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Why the Flying Scotsman is a symbol of Britishness

Why the Flying Scotsman is a symbol of Britishness


What is it about the Flying Scotsman that has led to its enduring fame and popularity above all other steam engines? Why has it earned a place in the hearts of many nations, but especially the Brits? The locomotive’s history has had many highs and lows, and a moment when it seemed destined for the scrapheap, only to be saved for the modern age.

Completed in February 1923, at a cost of almost £8,000, the Flying Scotsman was originally built by the London and North Eastern Railway (LNER), to a design by its chief engineer, Sir Nigel Gresley. It weighed 97 tonnes, was 70ft in length, and was one of the Pacific type (class A1) express tender locomotives – the most powerful used by the railway.

It was not, in fact, built in Scotland, as many believe, but in Doncaster in the north of England; and the story behind its naming holds a clue to its early fame, says Andrew Mclean, chief curator at the National Railway Museum (NRM) in York. “The locomotive was deliberately named by the LNER after the ‘Flying Scotsman’, which was the unofficial name of its famous flagship service, the Special Scotch Express; launched in 1852, it ran daily from London’s King’s Cross to Edinburgh,” he says. LNER advertised that service as “The Most Famous Train in the World”; that, coupled with the public’s confusion over the difference between a locomotive and a train, boosted its fame no end. (To clarify, Scotsman is a locomotive or engine, and pulls the carriages of a train.)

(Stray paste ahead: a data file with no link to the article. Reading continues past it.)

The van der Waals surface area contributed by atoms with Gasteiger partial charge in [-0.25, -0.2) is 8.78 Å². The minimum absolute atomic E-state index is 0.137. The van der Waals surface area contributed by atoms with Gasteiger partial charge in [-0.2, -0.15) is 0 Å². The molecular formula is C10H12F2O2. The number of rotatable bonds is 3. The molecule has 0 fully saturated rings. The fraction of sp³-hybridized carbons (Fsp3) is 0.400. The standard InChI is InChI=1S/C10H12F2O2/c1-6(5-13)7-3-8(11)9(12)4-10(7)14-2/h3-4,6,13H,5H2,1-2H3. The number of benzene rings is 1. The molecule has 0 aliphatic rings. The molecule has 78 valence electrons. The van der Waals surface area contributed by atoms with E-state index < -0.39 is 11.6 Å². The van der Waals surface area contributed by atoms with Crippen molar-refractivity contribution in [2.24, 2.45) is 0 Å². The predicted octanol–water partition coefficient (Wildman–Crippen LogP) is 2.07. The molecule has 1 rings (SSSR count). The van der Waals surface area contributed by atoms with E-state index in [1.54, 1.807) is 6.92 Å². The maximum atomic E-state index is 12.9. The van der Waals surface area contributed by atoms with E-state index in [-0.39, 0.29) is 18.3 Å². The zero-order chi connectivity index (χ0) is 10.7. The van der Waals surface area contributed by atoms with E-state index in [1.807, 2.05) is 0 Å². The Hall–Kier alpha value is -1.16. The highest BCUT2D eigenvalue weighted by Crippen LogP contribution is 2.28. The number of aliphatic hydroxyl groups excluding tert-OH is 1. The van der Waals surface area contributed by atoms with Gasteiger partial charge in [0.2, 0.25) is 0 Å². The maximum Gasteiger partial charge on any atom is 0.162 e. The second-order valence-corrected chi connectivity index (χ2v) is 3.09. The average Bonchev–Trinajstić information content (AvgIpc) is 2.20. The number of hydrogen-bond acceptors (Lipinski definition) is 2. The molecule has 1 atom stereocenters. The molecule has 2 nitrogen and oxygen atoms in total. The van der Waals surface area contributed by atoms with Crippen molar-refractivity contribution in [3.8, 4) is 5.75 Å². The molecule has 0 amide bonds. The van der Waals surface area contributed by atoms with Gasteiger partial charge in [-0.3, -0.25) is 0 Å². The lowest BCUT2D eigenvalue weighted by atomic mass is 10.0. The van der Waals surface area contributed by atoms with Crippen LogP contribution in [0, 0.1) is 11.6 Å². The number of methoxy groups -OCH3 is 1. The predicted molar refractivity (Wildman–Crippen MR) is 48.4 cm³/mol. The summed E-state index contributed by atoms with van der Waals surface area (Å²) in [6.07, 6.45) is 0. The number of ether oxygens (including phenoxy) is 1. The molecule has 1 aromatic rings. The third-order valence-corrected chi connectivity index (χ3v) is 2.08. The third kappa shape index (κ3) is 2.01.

“Scotsman was not revolutionary in the way George and Robert Stephenson’s Rocket was,” says Mclean, referring to the 1829 steam locomotive considered the greatest innovation of the Victorian era. “Nor was it the largest, most powerful or fastest.”

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